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2.0 or 2.1 PC Speakers

p4l1ndr0m3 421 85 December 2, 2015 at 10:09 AM More Amazon Deals
I'm looking for some suggestions on a nice set of PC speakers, mostly for music and movies. I don't want anything that requires a separate amp and I'm looking to spend less than $150.

All I have found so far is a pair of Mackie speakers [amazon.com]. But, I have never heard of them and some people say the bass isn't great. Bass isn't mega important, but I mostly listen to alt rock, 90s rock, and stuff like that so I would like to get a fairly full range of sound.

TIA
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#2
AudioEngine A2s. You can add a sub if desired. Best PC speakers for the money I have seen and outstanding for classical music. Can't speak to the other types of music but I can't imagine there would be a problem. They normally go for around $200 but you might be able to get them on a sale or used from Ebay for less.
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Last edited by YanksIn2009 December 2, 2015 at 03:00 PM
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#3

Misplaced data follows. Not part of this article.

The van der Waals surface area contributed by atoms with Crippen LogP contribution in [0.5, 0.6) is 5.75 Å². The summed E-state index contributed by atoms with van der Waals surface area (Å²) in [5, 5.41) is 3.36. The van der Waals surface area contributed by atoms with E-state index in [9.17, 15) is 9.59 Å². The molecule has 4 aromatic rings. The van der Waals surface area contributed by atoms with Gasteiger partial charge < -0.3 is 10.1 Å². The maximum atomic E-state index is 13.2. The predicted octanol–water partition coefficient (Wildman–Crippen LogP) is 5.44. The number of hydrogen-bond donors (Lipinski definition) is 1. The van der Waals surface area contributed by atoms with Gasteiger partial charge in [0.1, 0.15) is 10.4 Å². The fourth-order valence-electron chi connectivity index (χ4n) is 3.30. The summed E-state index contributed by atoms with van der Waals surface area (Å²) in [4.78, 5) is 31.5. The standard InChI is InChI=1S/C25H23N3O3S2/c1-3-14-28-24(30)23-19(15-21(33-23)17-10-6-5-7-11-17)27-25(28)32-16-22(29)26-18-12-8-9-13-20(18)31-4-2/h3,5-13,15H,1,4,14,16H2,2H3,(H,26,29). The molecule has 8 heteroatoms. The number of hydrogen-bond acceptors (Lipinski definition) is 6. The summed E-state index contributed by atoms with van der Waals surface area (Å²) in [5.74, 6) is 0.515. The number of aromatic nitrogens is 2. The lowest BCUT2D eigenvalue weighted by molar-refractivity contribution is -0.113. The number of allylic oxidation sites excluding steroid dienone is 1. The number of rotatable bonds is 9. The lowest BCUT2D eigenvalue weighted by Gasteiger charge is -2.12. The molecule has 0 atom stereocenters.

Quote from YanksIn2009 View Post :
AudioEngine A2s. You can add a sub if desired. Best PC speakers for the money I have seen and outstanding for classical music. Can't speak to the other types of music but I can't imagine there would be a problem. They normally go for around $200 but you might be able to get them on a sale or used from Ebay for less.
Those look nice, but I really don't need the line out. The computer has a Realtek ALC892 on board, so I have plenty of outputs if I need more. I am unable to find any comparison between the A2 or A2+ vs the Mackies. Also, the price on the A2 and A2+ is a little more than I want to spend.
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#4
Quote from p4l1ndr0m3 View Post :
Those look nice, but I really don't need the line out. The computer has a Realtek ALC892 on board, so I have plenty of outputs if I need more. I am unable to find any comparison between the A2 or A2+ vs the Mackies. Also, the price on the A2 and A2+ is a little more than I want to spend.

The A2+ has an output. The A2 does not. You can connect a sub to the input b line though on the A2s so you can go 2.1. The A2+ came out more recently (2 years ago) and are basically an upgrade of the A2 with the same design.

http://www.cnet.com/products/audi...lus-white/

http://www.pcmag.com/article2/0,2...355,00.asp


The A2+ costs 50 dollars more than the older model A2s generally. They are an upgrade and if I were buying now I personally probably would drop the extra $50, but if you are looking for something in the $150 range then there really is no reason to go with them over the A2s other than availability (the A2s new are hard to find now). The A2s are awesome for their size and price point as are the A2+s according to everything I have read. On sale or used you can get either for close to your price point. In fact, Ebay has the A2s now used for about that price if you do a search.

As to the Mackie CR4, not really familiar with them, but I did find this review:

http://www.harmonycentral.com/exp...cr3-an-cr4